It's the eve of a major election. The country is on the verge of upheaval over a battle between progress and tradition. The press will stop at nothing to influence the result. Challenged by a friend …
It's the eve of a major election. The country is on the verge of upheaval over a battle between progress and tradition. The press will stop at nothing to influence the result. Challenged by a friend and activist Rebecca West, John Rosmer is the last descendent of the Rosmer dynasty, and his family estate and private life become the epicenter of the national debate.
Such is the tale of Henrik Ibsen's “Rosmersholm,” penned in 1886, and presented as the second of four politically-themed offerings from Quintessence Theatre Group. Mt. Airy's classic repertory theatre is live-streaming “Shout Into the World,” a virtual reading festival of four plays that continues through Nov. 9. Scheduled for presentation during the upcoming presidential election, “Rosmersholm” started streaming Monday, Oct. 19, and continues through Friday, Oct. 23, at 7 p.m.
Actor, writer and activist Paul Stovall, a Chicago native, will be heard in the reading. But Stovall said he was not into acting growing up but rather originally contemplated a career in sports. “I was groomed by my father to be an athlete, and I thoroughly enjoyed the process. I enjoyed the teamwork and all the camaraderie that accompanies playing a team sport.”
And although Stovall said he isn't quite sure how and why he made the transition to the arts, he believes the two are not too dissimilar. “You know, it takes a village to put a show on. And with each endeavor you do, whether sports or acting, for instance, you have to trust in your body to do what you want it to do, have the nerve to do what you know how to do and do it well once an audience shows up.”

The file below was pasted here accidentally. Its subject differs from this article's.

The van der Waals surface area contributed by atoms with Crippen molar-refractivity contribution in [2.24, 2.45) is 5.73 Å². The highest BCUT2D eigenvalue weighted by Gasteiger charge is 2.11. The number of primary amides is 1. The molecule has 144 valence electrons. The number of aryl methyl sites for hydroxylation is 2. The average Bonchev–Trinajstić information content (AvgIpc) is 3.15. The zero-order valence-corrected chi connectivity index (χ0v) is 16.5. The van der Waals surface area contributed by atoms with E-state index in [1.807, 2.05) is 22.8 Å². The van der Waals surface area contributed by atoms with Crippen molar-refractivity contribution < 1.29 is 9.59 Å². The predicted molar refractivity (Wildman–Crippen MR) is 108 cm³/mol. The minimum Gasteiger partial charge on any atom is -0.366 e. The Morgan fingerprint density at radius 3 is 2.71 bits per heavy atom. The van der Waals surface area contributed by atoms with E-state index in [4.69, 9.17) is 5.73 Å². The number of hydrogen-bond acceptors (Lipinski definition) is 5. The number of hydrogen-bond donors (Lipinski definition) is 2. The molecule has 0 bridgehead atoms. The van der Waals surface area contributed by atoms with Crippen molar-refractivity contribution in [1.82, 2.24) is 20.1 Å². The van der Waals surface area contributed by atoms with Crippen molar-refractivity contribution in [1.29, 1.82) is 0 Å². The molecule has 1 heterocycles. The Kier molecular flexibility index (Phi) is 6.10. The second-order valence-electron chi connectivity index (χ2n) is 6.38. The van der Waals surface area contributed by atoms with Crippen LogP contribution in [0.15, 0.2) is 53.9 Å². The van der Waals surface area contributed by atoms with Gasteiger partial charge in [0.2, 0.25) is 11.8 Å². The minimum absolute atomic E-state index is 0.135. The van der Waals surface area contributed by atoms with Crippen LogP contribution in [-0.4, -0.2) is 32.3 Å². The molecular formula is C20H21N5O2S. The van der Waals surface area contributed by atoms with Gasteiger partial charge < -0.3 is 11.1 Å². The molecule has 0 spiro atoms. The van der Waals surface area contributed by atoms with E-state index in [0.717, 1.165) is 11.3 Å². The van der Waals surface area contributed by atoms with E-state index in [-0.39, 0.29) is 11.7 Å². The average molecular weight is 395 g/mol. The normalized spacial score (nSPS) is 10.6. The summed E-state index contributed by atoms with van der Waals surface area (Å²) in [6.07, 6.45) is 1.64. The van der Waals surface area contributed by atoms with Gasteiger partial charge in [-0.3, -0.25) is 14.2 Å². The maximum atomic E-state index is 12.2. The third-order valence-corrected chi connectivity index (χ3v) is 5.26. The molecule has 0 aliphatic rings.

Stovall's entrance into the arts actually began when he started writing poetry while in high school and actually had a book of his poetry published when he was just 16. “That kind of writing stayed with me throughout my college years at DePaul University, and then I started writing plays, mainly because I was told I couldn't. That's just the way I've always been,” he laughs. “Tell me I can't do something, and off I'll go to try my hardest to do it.”
And he's been doing a lot of things over the years. As an actor, he's appeared on Broadway and several years ago appeared in Philadelphia starring as George Washington in the national touring company of “Hamilton.” His production company has completed three projects.
Today, writer, actor, producer, director and so much more, the multi-talented Stovall has just added songwriter to his resume. “I've also spent a lot of time in politics. For instance, I spent eight years with the Obamas and others. And I learned a lot about protocol and staying in your own lane and getting your stuff accomplished. I was able to travel all over the country and enjoyed it very much.”
Now working with Quintessence for the first time, Stovall insists his current project is exciting. “But make no mistake about it. I can't wait to get back to doing theater in front of a live audience. Meanwhile, I play Kroll in this production. He is the activist, the one who wants to make change and rally the troops,” Stovall explained. “I myself am an activist, and it's interesting how often I find plays that are as resonant and relevant as they are. So I'm really relating to this man who's trying to persuade his friends to join him in the cause but winds up just hitting a brick wall.”
Single tickets and discounted full festival passes for the “Shout Into the World” reading festival are available. Call 215-987-4450 or visit QTGrep.org to purchase.